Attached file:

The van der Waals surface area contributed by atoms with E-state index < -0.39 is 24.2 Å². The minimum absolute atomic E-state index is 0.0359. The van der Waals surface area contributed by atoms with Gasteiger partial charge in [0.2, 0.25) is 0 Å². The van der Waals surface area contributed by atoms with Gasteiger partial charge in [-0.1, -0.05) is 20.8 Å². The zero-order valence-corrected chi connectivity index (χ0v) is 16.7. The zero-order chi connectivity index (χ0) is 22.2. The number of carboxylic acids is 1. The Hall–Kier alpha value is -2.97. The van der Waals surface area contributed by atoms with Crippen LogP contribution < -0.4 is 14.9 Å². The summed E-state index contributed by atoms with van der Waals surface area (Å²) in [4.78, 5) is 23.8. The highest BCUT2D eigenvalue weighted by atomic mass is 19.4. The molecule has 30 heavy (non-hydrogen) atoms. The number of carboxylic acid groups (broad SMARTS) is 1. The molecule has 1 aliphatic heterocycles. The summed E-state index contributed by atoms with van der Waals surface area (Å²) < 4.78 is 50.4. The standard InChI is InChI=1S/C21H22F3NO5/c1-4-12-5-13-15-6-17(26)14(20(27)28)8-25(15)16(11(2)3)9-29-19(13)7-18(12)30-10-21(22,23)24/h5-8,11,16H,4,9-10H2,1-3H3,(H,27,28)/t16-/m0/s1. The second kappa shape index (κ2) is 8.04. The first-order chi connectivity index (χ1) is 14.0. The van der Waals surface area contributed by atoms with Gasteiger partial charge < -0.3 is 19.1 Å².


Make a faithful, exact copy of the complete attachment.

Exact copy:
The van der Waals surface area contributed by atoms with E-state index < -0.39 is 24.2 Å². The minimum absolute atomic E-state index is 0.0359. The van der Waals surface area contributed by atoms with Gasteiger partial charge in [0.2, 0.25) is 0 Å². The van der Waals surface area contributed by atoms with Gasteiger partial charge in [-0.1, -0.05) is 20.8 Å². The zero-order valence-corrected chi connectivity index (χ0v) is 16.7. The zero-order chi connectivity index (χ0) is 22.2. The number of carboxylic acids is 1. The Hall–Kier alpha value is -2.97. The van der Waals surface area contributed by atoms with Crippen LogP contribution < -0.4 is 14.9 Å². The summed E-state index contributed by atoms with van der Waals surface area (Å²) in [4.78, 5) is 23.8. The highest BCUT2D eigenvalue weighted by atomic mass is 19.4. The molecule has 30 heavy (non-hydrogen) atoms. The number of carboxylic acid groups (broad SMARTS) is 1. The molecule has 1 aliphatic heterocycles. The summed E-state index contributed by atoms with van der Waals surface area (Å²) < 4.78 is 50.4. The standard InChI is InChI=1S/C21H22F3NO5/c1-4-12-5-13-15-6-17(26)14(20(27)28)8-25(15)16(11(2)3)9-29-19(13)7-18(12)30-10-21(22,23)24/h5-8,11,16H,4,9-10H2,1-3H3,(H,27,28)/t16-/m0/s1. The second kappa shape index (κ2) is 8.04. The first-order chi connectivity index (χ1) is 14.0. The van der Waals surface area contributed by atoms with Gasteiger partial charge < -0.3 is 19.1 Å².